First there was Sean Combs, the private school-educated middle-class boy from upstate New York.
Then there was Puff Daddy, the bad boy rapper who lost his best friend in the east coast-west coast rap wars. After that came P Diddy, the responsible friend of charitable causes, following his acquittal for bribery and gun possession.
Now he is on Broadway with an entirely new role that for once we can all be sure is fictional - Walter Lee Younger in Lorraine Hansberry's classic drama, Raisin in the Sun, which opened on Monday night. To his list of achievements as singer, producer, fashion designer and businessman, Combs can now add actor.
In the play Walter Lee is an angry dreamer, frustrated with his job as a chauffeur for a wealthy white man. Younger lives with his mother, wife and sister and son in the segregated south side of Chicago during the 1950s.
"People may think they're coming to see Puffy on stage," he told the Daily News, "but they're getting Walter Lee Younger."
The New York Times' theatre critic yesterday respectfully disagreed.
The play's leading women- Phylicia Rashid and Audra McDonald - have been lauded, their male counterpart has had a rougher ride. "Mr Combs has left lots of space for Walter to grow," the review says. "Unfortunately, that space is never filled _ This Walter Lee never appears to change, in big ways or small. Happy or sad, drunk or sober, angry or placating, his evenly measured words and debating team captain's gestures remain pretty much the same."
But even the NYT gave Mr Combs' performance grudging respect. "[He] is not the wholesale embarrassment that connoisseurs of schadenfreude were hoping for," the critic concedes.
The drama critic of the Associated Press, was kinder but came away with a similarly mixed impression.
"The actor has a compelling physical presence - and he's fine in the comedy scenes _ But Combs is not a nuanced performer who can bring to life the enormity of Walter Lee's resentment, much less his eventual redemption in the evening's final scene."
Walter Lee is not only central to the play, the play is central to American drama, marking the theatrical depiction of a generational turning point in the civil rights movement.
The most famous person to play Walter Lee before Combs was Sidney Poitier, who performed it on the stage and in the film.
The title comes from a famous poem by the poet laureate of the Harlem renaissance, Langston Hughes, who asked "What happens to a dream deferred? Does it dry up like a raisin in the sun?"
And Combs' is not the only new face on Broadway.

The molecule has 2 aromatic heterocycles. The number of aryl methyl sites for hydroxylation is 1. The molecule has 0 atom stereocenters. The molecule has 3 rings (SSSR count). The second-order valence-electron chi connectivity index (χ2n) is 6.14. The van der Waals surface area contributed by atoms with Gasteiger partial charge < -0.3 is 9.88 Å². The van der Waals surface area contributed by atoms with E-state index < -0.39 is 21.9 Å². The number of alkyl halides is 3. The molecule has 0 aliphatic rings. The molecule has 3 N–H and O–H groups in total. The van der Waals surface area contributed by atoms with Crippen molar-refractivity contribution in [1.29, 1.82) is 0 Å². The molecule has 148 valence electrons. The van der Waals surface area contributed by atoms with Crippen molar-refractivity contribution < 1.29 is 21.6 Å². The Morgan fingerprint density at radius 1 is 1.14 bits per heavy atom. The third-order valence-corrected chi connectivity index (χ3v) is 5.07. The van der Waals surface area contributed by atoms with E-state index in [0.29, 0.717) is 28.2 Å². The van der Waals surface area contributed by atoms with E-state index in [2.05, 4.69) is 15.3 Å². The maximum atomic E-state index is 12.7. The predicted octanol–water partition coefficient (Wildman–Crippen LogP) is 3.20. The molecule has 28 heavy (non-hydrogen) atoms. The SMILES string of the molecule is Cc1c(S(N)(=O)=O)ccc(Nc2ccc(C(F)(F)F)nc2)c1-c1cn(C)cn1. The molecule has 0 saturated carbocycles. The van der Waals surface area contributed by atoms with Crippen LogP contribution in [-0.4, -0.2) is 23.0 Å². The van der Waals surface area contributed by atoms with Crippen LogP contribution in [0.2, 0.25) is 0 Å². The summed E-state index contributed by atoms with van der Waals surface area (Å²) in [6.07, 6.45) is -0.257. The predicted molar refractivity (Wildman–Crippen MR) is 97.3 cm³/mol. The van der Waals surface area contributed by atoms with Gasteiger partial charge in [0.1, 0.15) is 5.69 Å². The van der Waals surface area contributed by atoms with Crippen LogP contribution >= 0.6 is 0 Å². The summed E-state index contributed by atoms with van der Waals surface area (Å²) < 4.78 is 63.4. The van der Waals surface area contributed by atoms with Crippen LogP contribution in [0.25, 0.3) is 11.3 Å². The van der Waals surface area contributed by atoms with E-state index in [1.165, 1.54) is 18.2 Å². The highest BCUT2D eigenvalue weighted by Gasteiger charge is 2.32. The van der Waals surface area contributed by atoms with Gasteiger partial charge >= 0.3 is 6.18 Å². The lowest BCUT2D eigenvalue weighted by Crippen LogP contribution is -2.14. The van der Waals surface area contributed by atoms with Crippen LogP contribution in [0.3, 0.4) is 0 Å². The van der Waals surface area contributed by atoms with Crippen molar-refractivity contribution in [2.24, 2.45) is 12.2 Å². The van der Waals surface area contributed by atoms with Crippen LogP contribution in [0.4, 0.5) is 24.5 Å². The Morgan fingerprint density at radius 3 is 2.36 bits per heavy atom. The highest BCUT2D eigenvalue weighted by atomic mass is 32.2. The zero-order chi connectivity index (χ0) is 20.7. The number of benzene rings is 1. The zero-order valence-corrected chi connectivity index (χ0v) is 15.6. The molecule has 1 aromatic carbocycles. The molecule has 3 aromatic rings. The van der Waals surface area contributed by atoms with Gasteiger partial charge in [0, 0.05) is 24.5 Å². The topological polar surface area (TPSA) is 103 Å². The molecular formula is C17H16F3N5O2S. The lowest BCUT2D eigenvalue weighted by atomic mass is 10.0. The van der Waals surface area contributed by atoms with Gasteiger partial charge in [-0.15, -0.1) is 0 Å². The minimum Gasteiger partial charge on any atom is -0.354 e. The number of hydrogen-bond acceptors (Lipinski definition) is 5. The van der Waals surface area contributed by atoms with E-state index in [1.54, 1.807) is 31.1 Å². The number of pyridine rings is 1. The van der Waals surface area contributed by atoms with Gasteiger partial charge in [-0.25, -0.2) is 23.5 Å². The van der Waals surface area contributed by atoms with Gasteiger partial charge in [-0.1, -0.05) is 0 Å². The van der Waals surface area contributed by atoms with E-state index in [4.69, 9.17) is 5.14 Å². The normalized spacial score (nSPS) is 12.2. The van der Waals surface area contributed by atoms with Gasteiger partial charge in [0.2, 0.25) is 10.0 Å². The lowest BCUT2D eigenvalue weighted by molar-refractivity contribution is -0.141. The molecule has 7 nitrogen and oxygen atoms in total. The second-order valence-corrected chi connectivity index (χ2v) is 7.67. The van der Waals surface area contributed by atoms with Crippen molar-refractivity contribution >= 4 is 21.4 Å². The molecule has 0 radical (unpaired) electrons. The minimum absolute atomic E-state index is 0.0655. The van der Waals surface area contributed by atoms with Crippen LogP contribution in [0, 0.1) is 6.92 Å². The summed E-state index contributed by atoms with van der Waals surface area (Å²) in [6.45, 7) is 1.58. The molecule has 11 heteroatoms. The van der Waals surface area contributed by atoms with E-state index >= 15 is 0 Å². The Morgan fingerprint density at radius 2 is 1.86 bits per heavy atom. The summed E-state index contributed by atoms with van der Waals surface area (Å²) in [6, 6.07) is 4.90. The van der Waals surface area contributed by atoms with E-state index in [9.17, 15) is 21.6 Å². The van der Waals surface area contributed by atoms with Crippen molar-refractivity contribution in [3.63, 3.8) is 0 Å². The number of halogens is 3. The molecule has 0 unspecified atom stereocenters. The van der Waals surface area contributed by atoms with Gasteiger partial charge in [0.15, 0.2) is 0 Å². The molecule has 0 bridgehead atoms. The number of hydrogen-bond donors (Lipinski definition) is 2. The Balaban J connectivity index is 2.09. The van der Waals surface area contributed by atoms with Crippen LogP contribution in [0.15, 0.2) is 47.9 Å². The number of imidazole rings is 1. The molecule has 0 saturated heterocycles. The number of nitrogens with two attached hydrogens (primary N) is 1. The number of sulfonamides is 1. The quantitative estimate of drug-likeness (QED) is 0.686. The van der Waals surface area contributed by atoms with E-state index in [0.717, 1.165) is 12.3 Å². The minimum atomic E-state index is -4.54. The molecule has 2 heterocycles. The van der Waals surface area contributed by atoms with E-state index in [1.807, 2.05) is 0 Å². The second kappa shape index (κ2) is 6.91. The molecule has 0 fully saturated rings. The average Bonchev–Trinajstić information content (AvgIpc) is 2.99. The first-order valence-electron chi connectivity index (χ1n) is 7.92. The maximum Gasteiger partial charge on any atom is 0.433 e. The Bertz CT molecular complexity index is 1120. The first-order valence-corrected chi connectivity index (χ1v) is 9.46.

Thanks to advertising on black radio stations and newspapers, Combs' presence is putting on seats young, black bums that rarely make it to the theatre.
"Sean brings to the theatre a whole new audience," David Binder, the play's lead producer, told Newsday. "Our audiences have been old and young, and 60% to 70% black."
Whether they find what they are looking for when they get there, however, is another thing. "Puffy is a brand," Miss Info from Hot 97 radio station told the New York Times.
"His name is synonymous with luxury, living large, crossing over, and kids are interested in anything he does. A lot of listeners have no idea what this play is about. They just know that P Diddy is in a play.
"But it's not about music, there are no Bentleys, it's not gangster, so some people might be disappointed."
In many ways the hot-headed and seriously conflicted character of Walter Lee suits Combs.
The last time most New Yorkers remember him on Broadway he was in a car chase with Jennifer Lopez at his side and the police in pursuit after his protege Jamal "Shyne" Barrow fired his gun at Club New York.
Combs prefers other parallels. "I wasn't always rich," he told the Bergen Record. "I wasn't always famous.
"And no matter what, I'm still a black man. I grew up in a house with women. My father was killed when I was three. I have sons. There are some parallels. But the biggest parallel is that we're both dreamers. And dreamers are gamblers."
But according to his acting coach, Susan Batson, the differences between Combs and Walter Lee have been a considerable impediment. "Failure is not in his vocabulary - and that's his problem," she says.
"When I'd say, 'What if someone came in and said they'd run off with your money," he said: 'Oh, no, no, no. It wouldn't happen. You can't ask someone like me to imagine that because I won't allow it.'"